Church vs. Serial Killer

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The church is a beacon of hope to this world because of the task Christ gave to preach the gospel. As the fruit of the gospel and one of the reason we are saved, we are to do good works to magnify God. We are to extend it to the community. And if we look at church history we find instances that Christians shines. Call it a revolution, but indeed believers turned the world upside down. Through opportunities that God opens to us we can minister go people and share the gospel.

Churches may encounter crisis in like disasters or a pandemic, but how will you respond on a serial killer on the loose? How will you counsel the victim’s relative and most importantly, the whole neighborhood? Matt Horan and Seminole Heights United Methodist Church had a say on this predicament.

Church Bells at Midnight is about how, in 51 days a Tampa neighborhood was gripped in fear by a serial killer and how the community and a small church responded to this crisis.

This book doesn’t read like a murder mystery novel. At the start you’ll read who’s the killer and the victims. So the author didn’t employ those approach to hook you to read this short book till the end. However, since Matt has a background on creative writing, he wrote a very interesting story that you won’t put it down. This is not dark or gritty stuff, but an inspiring story everyone should read. It’s a “just enough” inspiration that will help jump start on something selfless. It will move you to ask “What can I or our church do for our community?”

If you think this book is focused mainly on the murders or the killer, well it’s not. You’ll find half of the content, scattered all over the book, backstories of the community, the church and Matt Horan. At first you might find it weird (specially the one act play chapter) and unnecessary but as you read through you’ll find it essential to the story of the murders. You might have gotten this book because of the serial killer. But don’t be disappointed. Hang on to this book till the last page. The hunt for the serial killer is still there and it’s a nice ending.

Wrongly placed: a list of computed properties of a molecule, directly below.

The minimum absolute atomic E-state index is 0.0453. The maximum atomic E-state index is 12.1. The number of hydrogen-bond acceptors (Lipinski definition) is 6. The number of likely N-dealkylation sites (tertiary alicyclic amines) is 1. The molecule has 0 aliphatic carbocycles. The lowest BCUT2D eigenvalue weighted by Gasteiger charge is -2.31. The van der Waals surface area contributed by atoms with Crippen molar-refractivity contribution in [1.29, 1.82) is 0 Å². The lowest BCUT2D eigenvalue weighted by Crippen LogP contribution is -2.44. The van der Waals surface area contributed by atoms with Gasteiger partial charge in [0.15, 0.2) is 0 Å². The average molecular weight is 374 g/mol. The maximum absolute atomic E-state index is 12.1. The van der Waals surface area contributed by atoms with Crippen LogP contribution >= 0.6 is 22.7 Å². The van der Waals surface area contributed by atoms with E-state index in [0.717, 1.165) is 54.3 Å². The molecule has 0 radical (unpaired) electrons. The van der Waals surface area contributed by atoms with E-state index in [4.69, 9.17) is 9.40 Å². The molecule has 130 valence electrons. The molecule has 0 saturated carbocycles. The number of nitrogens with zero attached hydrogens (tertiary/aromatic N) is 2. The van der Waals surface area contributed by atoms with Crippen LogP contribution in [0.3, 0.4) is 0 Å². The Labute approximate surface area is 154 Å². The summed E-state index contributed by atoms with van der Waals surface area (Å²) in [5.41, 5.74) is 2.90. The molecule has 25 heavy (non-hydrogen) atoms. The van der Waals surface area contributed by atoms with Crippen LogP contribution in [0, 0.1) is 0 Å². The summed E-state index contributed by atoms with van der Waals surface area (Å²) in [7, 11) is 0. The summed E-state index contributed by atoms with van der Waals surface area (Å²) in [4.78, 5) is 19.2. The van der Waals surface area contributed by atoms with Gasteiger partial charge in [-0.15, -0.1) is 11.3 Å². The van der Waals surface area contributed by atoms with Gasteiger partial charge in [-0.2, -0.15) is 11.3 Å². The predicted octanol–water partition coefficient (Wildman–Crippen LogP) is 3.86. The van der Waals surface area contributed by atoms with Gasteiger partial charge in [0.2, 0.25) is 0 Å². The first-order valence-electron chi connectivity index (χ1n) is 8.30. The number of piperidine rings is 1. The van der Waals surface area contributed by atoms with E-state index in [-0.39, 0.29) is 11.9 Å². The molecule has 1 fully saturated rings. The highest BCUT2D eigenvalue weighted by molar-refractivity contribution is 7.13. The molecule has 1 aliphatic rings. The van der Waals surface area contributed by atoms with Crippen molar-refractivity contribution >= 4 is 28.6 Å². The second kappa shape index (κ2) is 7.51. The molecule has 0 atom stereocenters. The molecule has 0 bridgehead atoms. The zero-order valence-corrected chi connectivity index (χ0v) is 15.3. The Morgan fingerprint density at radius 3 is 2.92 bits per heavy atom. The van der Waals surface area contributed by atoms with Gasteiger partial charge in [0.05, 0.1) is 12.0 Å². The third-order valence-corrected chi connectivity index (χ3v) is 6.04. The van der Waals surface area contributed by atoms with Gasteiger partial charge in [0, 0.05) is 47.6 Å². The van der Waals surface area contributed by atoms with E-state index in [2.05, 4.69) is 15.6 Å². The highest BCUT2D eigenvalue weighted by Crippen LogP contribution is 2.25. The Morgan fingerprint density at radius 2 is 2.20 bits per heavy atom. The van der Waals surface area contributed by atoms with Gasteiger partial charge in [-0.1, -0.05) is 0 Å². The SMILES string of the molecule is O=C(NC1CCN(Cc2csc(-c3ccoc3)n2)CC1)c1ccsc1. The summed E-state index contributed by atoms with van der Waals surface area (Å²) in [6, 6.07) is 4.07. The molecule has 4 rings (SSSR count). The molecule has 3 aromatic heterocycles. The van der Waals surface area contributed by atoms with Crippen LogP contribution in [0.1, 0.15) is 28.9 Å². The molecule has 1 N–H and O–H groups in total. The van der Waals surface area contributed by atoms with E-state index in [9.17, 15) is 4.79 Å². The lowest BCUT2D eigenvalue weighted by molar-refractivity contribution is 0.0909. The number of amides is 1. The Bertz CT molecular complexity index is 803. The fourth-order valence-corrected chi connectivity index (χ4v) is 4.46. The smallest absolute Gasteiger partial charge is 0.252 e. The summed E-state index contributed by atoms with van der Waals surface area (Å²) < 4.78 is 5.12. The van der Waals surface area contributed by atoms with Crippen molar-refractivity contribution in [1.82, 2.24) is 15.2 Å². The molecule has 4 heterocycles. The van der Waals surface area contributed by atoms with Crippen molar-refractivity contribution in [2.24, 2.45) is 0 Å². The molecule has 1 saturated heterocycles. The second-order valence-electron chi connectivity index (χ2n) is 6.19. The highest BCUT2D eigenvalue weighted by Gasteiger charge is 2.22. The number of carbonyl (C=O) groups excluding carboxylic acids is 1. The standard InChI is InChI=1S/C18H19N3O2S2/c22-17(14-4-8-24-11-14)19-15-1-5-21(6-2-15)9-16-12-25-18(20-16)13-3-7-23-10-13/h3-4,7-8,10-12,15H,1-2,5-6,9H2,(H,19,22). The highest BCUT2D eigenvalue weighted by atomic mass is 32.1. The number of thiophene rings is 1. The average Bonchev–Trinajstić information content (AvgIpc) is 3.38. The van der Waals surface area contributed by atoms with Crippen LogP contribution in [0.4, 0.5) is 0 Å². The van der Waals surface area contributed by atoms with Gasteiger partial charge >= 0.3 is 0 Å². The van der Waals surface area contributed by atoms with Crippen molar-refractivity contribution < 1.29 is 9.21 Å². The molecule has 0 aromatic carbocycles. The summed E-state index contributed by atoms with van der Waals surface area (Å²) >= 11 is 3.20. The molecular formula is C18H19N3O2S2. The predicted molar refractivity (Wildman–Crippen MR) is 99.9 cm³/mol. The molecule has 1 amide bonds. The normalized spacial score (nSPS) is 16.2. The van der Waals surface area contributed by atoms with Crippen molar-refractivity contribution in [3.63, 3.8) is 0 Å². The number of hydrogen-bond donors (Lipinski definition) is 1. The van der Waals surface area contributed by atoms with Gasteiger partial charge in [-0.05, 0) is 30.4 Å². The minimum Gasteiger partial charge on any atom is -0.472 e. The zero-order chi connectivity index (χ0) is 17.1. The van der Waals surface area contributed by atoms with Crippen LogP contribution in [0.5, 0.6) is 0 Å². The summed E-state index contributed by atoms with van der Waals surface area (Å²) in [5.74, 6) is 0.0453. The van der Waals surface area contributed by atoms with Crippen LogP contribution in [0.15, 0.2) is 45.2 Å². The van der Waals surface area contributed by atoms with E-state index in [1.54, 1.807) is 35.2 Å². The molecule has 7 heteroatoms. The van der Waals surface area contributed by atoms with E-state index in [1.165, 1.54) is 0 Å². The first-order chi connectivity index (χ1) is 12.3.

Horan is building up in this book on how the community, church and himself find ways to become good neighbors. It’s a story of creating a health, strong and united community that look at each others back. Knowing this helps the readers anticipate how they will respond to serial killer in a authentic and Christian way. And oh, they have the origin story of the bells too.

There are takeaways that you’ll find in Church Bells at Midnight. Let me share two without spoling the book. First, that we as church should be concern with our community and participate to help build it up. Because obviously we are part of the community. The second one, is that we should prepare to minister to the community when a crisis come.

Church Bells at Midnight is a good read and worth . Matt Horan didn’t go for sensational stuff to spice up the story, but wrote an honest account of that event in Seminole Heights. If you find some part of the book anti-climatic or moved you to consider what your church is doing for the community, that’s part of the honesty Horan injected in this book. And I like that.

My verdict:

4.5 out of 5

Review copy of this book was provided by Wipf and Stock Publishers.

(Note: In now way this blogger is endorsing nor approving the United Methodist Church, their practices and doctrines by reading and sharing this book over this blog and other social media outlets. Neither do I agree to some of views or methods used by the author, to the community and to his church. I like the book as it is, it’s a good story that it’s worth reading.)

Did you like what you read? Did this article helped you? Then you can share some love by buying me a coffee)

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